The summary statistics are given in Table II. The statistics of the full distributions are not informative for our analysis as it is hard to compare multimodal distributions, but their means are given in column ‘ (f)’, where (f) stands for ‘full’. The rightmost components of the histograms show the effect that the adaptive track spacing method had on the data collection. In Table II, ‘(rc)’ denotes ‘rightmost component’, and we provide their meansand number of data points, .
The adaptive survey does not result in reducing the overall residual risk. The difference in mean between the control and adaptive surveys’ full distributions in Experiment 3 (r=130, Table II, (f)), where we had different track placements, is similar to that observed in Experiment 2 (r=120), where the track placement between the control and adaptive survey were the same. The overall residual risk mean is not a reliable measure as the change between an adaptive survey and a control mission is within the variation of sonar ensonification. We cannot claim that an improvement is due to track adaptation or lower overall noise as the difference is about 1.5%. We exclude Experiment 1 from this consideration since the adaptive survey required an additional track (Table I), and this led to a decrease in the mean residual risk compared with the control mission.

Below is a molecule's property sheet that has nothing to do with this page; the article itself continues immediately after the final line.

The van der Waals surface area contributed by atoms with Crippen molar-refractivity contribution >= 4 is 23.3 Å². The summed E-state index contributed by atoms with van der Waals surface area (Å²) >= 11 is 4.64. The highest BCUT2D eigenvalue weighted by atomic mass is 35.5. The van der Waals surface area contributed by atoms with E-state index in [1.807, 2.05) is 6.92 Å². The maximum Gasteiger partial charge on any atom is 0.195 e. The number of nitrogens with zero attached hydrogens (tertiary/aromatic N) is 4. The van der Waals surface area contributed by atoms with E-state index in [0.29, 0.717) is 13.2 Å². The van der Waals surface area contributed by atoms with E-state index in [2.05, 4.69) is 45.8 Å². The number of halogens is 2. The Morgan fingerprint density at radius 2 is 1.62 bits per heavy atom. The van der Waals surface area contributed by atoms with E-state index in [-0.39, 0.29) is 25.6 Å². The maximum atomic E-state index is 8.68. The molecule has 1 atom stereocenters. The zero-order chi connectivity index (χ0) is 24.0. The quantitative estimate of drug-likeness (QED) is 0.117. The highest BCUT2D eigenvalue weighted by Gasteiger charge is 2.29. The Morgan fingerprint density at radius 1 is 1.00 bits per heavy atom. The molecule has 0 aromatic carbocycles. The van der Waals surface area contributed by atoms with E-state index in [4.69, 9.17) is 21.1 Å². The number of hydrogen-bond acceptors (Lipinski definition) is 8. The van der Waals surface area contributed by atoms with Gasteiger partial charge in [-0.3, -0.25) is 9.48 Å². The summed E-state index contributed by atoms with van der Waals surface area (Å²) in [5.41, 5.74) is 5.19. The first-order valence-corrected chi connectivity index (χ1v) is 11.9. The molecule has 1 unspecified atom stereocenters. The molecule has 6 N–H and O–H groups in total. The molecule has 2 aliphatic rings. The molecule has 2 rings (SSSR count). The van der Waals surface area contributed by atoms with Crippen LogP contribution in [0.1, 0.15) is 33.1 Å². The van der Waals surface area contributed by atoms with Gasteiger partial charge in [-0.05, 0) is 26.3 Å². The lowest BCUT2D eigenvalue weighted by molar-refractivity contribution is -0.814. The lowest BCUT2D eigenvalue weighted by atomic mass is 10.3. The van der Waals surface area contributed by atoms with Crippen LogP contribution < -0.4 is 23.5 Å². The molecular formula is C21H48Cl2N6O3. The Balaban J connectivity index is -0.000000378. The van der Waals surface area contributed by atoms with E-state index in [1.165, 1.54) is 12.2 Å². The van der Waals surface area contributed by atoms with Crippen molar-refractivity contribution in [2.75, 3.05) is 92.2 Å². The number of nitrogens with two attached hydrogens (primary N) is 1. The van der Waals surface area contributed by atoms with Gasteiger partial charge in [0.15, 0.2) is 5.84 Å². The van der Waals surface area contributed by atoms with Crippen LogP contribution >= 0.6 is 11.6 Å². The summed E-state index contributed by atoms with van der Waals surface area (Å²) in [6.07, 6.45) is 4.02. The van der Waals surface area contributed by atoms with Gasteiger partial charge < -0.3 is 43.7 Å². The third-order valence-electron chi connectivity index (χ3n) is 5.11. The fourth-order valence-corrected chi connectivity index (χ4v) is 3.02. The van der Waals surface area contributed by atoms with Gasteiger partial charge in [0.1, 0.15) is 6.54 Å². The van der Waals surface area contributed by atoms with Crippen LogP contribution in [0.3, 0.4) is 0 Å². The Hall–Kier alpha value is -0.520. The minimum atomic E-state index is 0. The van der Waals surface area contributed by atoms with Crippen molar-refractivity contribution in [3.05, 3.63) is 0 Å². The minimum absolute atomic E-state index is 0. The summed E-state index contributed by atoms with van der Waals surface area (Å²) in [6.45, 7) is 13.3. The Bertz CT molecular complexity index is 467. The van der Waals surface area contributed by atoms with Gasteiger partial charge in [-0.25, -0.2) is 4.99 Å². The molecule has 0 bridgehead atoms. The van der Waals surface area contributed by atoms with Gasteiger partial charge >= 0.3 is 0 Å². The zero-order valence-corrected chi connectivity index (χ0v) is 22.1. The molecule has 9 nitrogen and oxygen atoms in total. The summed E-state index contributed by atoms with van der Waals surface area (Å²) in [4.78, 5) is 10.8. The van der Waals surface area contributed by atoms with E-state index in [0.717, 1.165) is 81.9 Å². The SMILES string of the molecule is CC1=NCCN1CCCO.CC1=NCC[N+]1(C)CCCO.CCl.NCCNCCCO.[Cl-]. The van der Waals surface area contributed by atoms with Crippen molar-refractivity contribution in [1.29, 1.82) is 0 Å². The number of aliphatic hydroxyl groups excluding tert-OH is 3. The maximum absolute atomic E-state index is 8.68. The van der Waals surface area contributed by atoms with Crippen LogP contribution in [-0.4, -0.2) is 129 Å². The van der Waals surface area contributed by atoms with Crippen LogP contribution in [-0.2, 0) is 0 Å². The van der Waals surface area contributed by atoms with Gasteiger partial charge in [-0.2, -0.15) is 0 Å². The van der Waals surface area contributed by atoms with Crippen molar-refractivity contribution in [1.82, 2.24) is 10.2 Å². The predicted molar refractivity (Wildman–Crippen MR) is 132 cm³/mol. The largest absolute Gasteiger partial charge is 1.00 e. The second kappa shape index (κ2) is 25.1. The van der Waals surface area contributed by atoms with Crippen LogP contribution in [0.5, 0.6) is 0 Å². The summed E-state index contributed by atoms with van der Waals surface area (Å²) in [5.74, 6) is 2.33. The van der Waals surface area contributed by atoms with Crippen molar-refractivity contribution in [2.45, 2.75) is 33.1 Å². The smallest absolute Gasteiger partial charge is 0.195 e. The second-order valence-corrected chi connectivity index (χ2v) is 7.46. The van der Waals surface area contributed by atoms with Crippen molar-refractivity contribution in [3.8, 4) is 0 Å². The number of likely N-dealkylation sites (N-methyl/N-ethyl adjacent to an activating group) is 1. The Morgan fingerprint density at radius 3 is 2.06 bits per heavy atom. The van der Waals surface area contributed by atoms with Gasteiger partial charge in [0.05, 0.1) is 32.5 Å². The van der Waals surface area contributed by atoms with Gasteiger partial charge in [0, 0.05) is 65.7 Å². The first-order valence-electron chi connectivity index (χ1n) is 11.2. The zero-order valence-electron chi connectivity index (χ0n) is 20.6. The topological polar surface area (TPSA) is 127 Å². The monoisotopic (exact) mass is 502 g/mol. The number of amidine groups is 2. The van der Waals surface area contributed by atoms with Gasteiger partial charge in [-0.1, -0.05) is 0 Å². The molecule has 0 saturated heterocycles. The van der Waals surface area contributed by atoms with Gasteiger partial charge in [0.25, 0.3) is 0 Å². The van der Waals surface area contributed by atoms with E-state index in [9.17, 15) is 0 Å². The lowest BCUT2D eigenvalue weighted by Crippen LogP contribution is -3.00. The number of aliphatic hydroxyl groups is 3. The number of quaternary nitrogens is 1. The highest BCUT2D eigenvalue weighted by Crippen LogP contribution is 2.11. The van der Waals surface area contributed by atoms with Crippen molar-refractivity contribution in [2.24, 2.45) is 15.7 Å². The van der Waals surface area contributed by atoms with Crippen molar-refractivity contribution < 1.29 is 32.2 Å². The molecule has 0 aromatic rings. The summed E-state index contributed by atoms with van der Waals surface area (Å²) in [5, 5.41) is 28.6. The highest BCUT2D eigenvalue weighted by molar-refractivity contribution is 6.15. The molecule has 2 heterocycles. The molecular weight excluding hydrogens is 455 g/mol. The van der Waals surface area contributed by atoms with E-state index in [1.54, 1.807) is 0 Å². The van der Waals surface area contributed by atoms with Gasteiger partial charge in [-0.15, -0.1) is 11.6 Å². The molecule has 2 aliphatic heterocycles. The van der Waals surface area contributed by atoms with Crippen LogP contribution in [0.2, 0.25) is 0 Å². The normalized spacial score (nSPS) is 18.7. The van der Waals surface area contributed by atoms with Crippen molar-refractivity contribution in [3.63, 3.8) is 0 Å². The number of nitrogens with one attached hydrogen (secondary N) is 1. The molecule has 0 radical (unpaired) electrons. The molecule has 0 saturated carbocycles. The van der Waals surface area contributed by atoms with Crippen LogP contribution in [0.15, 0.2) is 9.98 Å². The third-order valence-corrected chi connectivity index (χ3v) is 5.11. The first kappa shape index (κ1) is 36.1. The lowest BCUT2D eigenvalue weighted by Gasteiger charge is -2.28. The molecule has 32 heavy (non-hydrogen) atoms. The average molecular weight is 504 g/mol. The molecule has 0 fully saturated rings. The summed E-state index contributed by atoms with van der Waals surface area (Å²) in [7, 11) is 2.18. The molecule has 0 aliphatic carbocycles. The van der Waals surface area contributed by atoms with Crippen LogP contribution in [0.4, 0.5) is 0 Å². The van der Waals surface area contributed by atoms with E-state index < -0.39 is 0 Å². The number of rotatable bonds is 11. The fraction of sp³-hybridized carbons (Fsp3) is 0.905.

The adaptive survey reduces the residual risk where the ‘worst’ data is collected by distributing the coverage overlap. In the histogram of Experiment 3, the mean of the rightmost component of the adaptive survey is shifted compared with the control mission. Employing the adaptive survey strategy during the mission resulted in 4.2% reduction in residual risk for nearly 30% of the ‘worst’ data.
We refrain from interpreting the value of the absolute change in residual risk. This is highly dependent on the mission requirements, such as the admissible threshold, the environmental conditions, as well on the size of the mission area and the length of the mission. We do achieve a shift in residual risk and show that it mainly affects the areas with worst quality. This is, however, a tradeoff — increasing the data quality over previously “bad” areas, will result in a reduction of the “best” data quality.